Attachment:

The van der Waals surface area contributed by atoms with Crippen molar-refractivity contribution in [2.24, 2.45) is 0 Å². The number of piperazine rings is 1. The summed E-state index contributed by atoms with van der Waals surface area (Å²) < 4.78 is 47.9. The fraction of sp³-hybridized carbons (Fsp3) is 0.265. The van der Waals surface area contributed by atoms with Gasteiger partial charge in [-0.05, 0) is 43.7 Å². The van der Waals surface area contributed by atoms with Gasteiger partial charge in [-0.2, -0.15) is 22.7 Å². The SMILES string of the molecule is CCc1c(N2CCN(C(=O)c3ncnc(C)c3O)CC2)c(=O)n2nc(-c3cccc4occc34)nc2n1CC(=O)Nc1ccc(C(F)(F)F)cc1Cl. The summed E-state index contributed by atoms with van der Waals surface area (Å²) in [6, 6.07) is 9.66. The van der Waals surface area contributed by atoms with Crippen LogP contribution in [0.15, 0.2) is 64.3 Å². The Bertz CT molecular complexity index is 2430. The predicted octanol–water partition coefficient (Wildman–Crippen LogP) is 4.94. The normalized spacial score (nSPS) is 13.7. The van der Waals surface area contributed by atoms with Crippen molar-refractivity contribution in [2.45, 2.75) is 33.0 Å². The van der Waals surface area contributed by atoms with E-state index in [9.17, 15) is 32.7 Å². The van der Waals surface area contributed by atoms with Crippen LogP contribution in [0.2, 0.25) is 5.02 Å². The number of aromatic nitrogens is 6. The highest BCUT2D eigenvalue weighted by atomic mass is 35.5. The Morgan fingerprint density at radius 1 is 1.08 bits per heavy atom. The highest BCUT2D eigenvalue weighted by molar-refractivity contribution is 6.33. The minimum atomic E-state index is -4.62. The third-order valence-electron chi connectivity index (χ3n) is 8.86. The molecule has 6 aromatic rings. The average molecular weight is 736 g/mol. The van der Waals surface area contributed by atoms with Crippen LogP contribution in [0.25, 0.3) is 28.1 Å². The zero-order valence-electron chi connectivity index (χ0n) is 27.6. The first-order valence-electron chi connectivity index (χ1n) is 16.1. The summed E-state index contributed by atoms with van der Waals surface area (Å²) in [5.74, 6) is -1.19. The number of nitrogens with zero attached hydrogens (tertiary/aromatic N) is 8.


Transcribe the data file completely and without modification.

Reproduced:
The van der Waals surface area contributed by atoms with Crippen molar-refractivity contribution in [2.24, 2.45) is 0 Å². The number of piperazine rings is 1. The summed E-state index contributed by atoms with van der Waals surface area (Å²) < 4.78 is 47.9. The fraction of sp³-hybridized carbons (Fsp3) is 0.265. The van der Waals surface area contributed by atoms with Gasteiger partial charge in [-0.05, 0) is 43.7 Å². The van der Waals surface area contributed by atoms with Gasteiger partial charge in [-0.2, -0.15) is 22.7 Å². The SMILES string of the molecule is CCc1c(N2CCN(C(=O)c3ncnc(C)c3O)CC2)c(=O)n2nc(-c3cccc4occc34)nc2n1CC(=O)Nc1ccc(C(F)(F)F)cc1Cl. The summed E-state index contributed by atoms with van der Waals surface area (Å²) in [6, 6.07) is 9.66. The van der Waals surface area contributed by atoms with Crippen LogP contribution in [0.15, 0.2) is 64.3 Å². The Bertz CT molecular complexity index is 2430. The predicted octanol–water partition coefficient (Wildman–Crippen LogP) is 4.94. The normalized spacial score (nSPS) is 13.7. The van der Waals surface area contributed by atoms with Crippen molar-refractivity contribution in [2.45, 2.75) is 33.0 Å². The van der Waals surface area contributed by atoms with E-state index in [9.17, 15) is 32.7 Å². The van der Waals surface area contributed by atoms with Crippen LogP contribution in [0.2, 0.25) is 5.02 Å². The number of aromatic nitrogens is 6. The highest BCUT2D eigenvalue weighted by atomic mass is 35.5. The Morgan fingerprint density at radius 1 is 1.08 bits per heavy atom. The highest BCUT2D eigenvalue weighted by molar-refractivity contribution is 6.33. The minimum atomic E-state index is -4.62. The third-order valence-electron chi connectivity index (χ3n) is 8.86. The molecule has 6 aromatic rings. The average molecular weight is 736 g/mol. The van der Waals surface area contributed by atoms with Crippen LogP contribution in [0.25, 0.3) is 28.1 Å². The zero-order valence-electron chi connectivity index (χ0n) is 27.6. The first-order valence-electron chi connectivity index (χ1n) is 16.1. The summed E-state index contributed by atoms with van der Waals surface area (Å²) in [5.74, 6) is -1.19. The number of nitrogens with zero attached hydrogens (tertiary/aromatic N) is 8.